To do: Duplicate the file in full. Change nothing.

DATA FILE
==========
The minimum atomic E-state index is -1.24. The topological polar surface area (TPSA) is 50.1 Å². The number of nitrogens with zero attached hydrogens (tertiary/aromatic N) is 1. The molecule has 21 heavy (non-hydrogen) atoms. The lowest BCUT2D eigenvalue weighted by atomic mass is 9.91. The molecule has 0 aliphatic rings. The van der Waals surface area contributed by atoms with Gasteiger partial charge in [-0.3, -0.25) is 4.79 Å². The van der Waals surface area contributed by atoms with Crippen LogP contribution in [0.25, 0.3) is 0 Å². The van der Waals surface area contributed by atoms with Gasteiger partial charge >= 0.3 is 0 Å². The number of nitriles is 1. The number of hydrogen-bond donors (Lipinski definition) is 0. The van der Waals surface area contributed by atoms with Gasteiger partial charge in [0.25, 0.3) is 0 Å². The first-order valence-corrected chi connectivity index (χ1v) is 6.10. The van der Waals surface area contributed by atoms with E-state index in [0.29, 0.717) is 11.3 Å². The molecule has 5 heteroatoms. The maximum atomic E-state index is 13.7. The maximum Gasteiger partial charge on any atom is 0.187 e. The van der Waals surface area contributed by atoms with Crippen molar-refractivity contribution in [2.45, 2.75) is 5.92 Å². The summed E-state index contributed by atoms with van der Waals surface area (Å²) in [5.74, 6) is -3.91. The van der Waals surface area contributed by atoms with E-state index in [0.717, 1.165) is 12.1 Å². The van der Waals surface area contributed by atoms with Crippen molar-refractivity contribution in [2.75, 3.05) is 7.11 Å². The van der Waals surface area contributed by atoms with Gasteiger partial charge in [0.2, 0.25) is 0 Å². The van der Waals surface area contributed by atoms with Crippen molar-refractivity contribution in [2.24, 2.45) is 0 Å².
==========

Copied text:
The minimum atomic E-state index is -1.24. The topological polar surface area (TPSA) is 50.1 Å². The number of nitrogens with zero attached hydrogens (tertiary/aromatic N) is 1. The molecule has 21 heavy (non-hydrogen) atoms. The lowest BCUT2D eigenvalue weighted by atomic mass is 9.91. The molecule has 0 aliphatic rings. The van der Waals surface area contributed by atoms with Gasteiger partial charge in [-0.3, -0.25) is 4.79 Å². The van der Waals surface area contributed by atoms with Crippen LogP contribution in [0.25, 0.3) is 0 Å². The van der Waals surface area contributed by atoms with Gasteiger partial charge >= 0.3 is 0 Å². The number of nitriles is 1. The number of hydrogen-bond donors (Lipinski definition) is 0. The van der Waals surface area contributed by atoms with Gasteiger partial charge in [0.25, 0.3) is 0 Å². The first-order valence-corrected chi connectivity index (χ1v) is 6.10. The van der Waals surface area contributed by atoms with E-state index in [0.29, 0.717) is 11.3 Å². The molecule has 5 heteroatoms. The maximum atomic E-state index is 13.7. The maximum Gasteiger partial charge on any atom is 0.187 e. The van der Waals surface area contributed by atoms with Crippen molar-refractivity contribution in [2.45, 2.75) is 5.92 Å². The summed E-state index contributed by atoms with van der Waals surface area (Å²) in [5.74, 6) is -3.91. The van der Waals surface area contributed by atoms with E-state index in [0.717, 1.165) is 12.1 Å². The van der Waals surface area contributed by atoms with Crippen molar-refractivity contribution in [2.75, 3.05) is 7.11 Å². The van der Waals surface area contributed by atoms with Gasteiger partial charge in [0.2, 0.25) is 0 Å². The van der Waals surface area contributed by atoms with Crippen molar-refractivity contribution in [2.24, 2.45) is 0 Å².